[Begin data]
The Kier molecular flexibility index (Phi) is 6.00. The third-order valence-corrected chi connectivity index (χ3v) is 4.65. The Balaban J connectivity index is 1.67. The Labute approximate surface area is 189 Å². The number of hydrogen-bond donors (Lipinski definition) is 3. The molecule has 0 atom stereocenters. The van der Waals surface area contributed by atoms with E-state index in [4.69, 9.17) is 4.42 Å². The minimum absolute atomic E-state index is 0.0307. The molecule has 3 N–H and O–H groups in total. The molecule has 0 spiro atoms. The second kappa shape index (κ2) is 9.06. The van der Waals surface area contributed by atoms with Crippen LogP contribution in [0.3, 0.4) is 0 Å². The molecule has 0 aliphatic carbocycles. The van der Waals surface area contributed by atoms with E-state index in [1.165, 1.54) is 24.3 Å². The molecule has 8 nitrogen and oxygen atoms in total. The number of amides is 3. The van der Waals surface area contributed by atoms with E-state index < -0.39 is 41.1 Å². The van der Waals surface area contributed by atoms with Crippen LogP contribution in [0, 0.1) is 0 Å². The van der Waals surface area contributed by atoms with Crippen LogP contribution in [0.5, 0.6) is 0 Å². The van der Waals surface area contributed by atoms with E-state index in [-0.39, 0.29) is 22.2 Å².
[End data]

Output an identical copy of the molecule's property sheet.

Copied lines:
The Kier molecular flexibility index (Phi) is 6.00. The third-order valence-corrected chi connectivity index (χ3v) is 4.65. The Balaban J connectivity index is 1.67. The Labute approximate surface area is 189 Å². The number of hydrogen-bond donors (Lipinski definition) is 3. The molecule has 0 atom stereocenters. The van der Waals surface area contributed by atoms with E-state index in [4.69, 9.17) is 4.42 Å². The minimum absolute atomic E-state index is 0.0307. The molecule has 3 N–H and O–H groups in total. The molecule has 0 spiro atoms. The second kappa shape index (κ2) is 9.06. The van der Waals surface area contributed by atoms with Crippen LogP contribution in [0.3, 0.4) is 0 Å². The molecule has 0 aliphatic carbocycles. The van der Waals surface area contributed by atoms with E-state index in [1.165, 1.54) is 24.3 Å². The molecule has 8 nitrogen and oxygen atoms in total. The number of amides is 3. The van der Waals surface area contributed by atoms with E-state index < -0.39 is 41.1 Å². The van der Waals surface area contributed by atoms with Crippen LogP contribution in [0, 0.1) is 0 Å². The van der Waals surface area contributed by atoms with Crippen LogP contribution in [0.5, 0.6) is 0 Å². The van der Waals surface area contributed by atoms with E-state index in [-0.39, 0.29) is 22.2 Å².